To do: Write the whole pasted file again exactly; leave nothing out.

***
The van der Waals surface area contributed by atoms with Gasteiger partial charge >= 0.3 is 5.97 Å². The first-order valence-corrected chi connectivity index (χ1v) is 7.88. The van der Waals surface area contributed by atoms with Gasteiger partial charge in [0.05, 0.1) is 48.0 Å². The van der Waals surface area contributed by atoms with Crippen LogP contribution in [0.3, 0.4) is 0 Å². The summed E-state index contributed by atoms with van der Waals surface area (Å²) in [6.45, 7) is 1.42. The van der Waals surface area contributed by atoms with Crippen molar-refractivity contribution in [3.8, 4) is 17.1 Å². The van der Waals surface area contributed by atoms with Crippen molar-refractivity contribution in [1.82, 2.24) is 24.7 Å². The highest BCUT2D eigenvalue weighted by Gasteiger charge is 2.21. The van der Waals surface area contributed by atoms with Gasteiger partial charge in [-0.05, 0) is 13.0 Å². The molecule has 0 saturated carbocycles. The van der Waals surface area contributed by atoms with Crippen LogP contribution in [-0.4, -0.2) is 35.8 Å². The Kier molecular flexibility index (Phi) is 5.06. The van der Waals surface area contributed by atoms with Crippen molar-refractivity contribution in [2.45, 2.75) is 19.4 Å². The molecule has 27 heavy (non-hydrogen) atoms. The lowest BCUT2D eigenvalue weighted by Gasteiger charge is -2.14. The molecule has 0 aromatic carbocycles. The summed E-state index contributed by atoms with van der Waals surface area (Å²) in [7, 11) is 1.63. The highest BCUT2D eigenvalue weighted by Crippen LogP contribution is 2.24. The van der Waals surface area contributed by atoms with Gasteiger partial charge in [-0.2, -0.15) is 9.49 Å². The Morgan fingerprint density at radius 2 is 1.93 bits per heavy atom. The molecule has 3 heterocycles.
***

The van der Waals surface area contributed by atoms with Gasteiger partial charge >= 0.3 is 5.97 Å². The first-order valence-corrected chi connectivity index (χ1v) is 7.88. The van der Waals surface area contributed by atoms with Gasteiger partial charge in [0.05, 0.1) is 48.0 Å². The van der Waals surface area contributed by atoms with Crippen LogP contribution in [0.3, 0.4) is 0 Å². The summed E-state index contributed by atoms with van der Waals surface area (Å²) in [6.45, 7) is 1.42. The van der Waals surface area contributed by atoms with Crippen molar-refractivity contribution in [3.8, 4) is 17.1 Å². The van der Waals surface area contributed by atoms with Crippen molar-refractivity contribution in [1.82, 2.24) is 24.7 Å². The highest BCUT2D eigenvalue weighted by Gasteiger charge is 2.21. The van der Waals surface area contributed by atoms with Gasteiger partial charge in [-0.05, 0) is 13.0 Å². The molecule has 0 saturated carbocycles. The van der Waals surface area contributed by atoms with Crippen LogP contribution in [-0.4, -0.2) is 35.8 Å². The Kier molecular flexibility index (Phi) is 5.06. The van der Waals surface area contributed by atoms with Crippen molar-refractivity contribution in [2.45, 2.75) is 19.4 Å². The molecule has 27 heavy (non-hydrogen) atoms. The lowest BCUT2D eigenvalue weighted by Gasteiger charge is -2.14. The molecule has 0 aromatic carbocycles. The summed E-state index contributed by atoms with van der Waals surface area (Å²) in [7, 11) is 1.63. The highest BCUT2D eigenvalue weighted by Crippen LogP contribution is 2.24. The van der Waals surface area contributed by atoms with Gasteiger partial charge in [-0.2, -0.15) is 9.49 Å². The Morgan fingerprint density at radius 2 is 1.93 bits per heavy atom. The molecule has 3 heterocycles.